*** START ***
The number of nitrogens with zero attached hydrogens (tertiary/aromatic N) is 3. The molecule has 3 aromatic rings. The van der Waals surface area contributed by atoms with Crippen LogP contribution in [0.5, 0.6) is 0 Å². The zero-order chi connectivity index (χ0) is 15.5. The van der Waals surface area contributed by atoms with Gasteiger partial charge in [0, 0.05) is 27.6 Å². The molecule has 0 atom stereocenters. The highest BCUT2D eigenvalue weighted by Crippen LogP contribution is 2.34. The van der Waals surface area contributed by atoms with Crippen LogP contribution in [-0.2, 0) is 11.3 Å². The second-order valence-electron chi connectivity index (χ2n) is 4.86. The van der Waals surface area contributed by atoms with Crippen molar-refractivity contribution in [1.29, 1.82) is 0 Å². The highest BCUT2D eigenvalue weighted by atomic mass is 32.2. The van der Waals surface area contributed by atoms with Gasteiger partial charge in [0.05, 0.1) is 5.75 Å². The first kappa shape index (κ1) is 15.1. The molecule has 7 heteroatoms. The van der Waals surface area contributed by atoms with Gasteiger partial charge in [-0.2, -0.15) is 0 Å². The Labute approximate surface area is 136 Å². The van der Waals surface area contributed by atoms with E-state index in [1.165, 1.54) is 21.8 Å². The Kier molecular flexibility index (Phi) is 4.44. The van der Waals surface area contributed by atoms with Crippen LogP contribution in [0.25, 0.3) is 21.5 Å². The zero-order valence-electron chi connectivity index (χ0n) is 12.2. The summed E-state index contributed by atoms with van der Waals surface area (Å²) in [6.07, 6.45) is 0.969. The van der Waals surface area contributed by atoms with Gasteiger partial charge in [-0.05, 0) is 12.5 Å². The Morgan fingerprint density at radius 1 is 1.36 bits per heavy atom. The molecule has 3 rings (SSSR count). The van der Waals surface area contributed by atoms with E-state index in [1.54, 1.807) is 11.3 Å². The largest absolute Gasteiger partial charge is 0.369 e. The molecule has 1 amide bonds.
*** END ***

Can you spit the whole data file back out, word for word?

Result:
The number of nitrogens with zero attached hydrogens (tertiary/aromatic N) is 3. The molecule has 3 aromatic rings. The van der Waals surface area contributed by atoms with Crippen LogP contribution in [0.5, 0.6) is 0 Å². The zero-order chi connectivity index (χ0) is 15.5. The van der Waals surface area contributed by atoms with Gasteiger partial charge in [0, 0.05) is 27.6 Å². The molecule has 0 atom stereocenters. The highest BCUT2D eigenvalue weighted by Crippen LogP contribution is 2.34. The van der Waals surface area contributed by atoms with Crippen LogP contribution in [-0.2, 0) is 11.3 Å². The second-order valence-electron chi connectivity index (χ2n) is 4.86. The van der Waals surface area contributed by atoms with Crippen molar-refractivity contribution in [1.29, 1.82) is 0 Å². The highest BCUT2D eigenvalue weighted by atomic mass is 32.2. The van der Waals surface area contributed by atoms with Gasteiger partial charge in [0.05, 0.1) is 5.75 Å². The first kappa shape index (κ1) is 15.1. The molecule has 7 heteroatoms. The van der Waals surface area contributed by atoms with Gasteiger partial charge in [-0.2, -0.15) is 0 Å². The Labute approximate surface area is 136 Å². The van der Waals surface area contributed by atoms with E-state index in [1.165, 1.54) is 21.8 Å². The Kier molecular flexibility index (Phi) is 4.44. The van der Waals surface area contributed by atoms with Crippen LogP contribution in [0.25, 0.3) is 21.5 Å². The zero-order valence-electron chi connectivity index (χ0n) is 12.2. The summed E-state index contributed by atoms with van der Waals surface area (Å²) in [6.07, 6.45) is 0.969. The van der Waals surface area contributed by atoms with Gasteiger partial charge in [-0.05, 0) is 12.5 Å². The Morgan fingerprint density at radius 1 is 1.36 bits per heavy atom. The molecule has 3 rings (SSSR count). The van der Waals surface area contributed by atoms with E-state index in [1.54, 1.807) is 11.3 Å². The largest absolute Gasteiger partial charge is 0.369 e. The molecule has 1 amide bonds.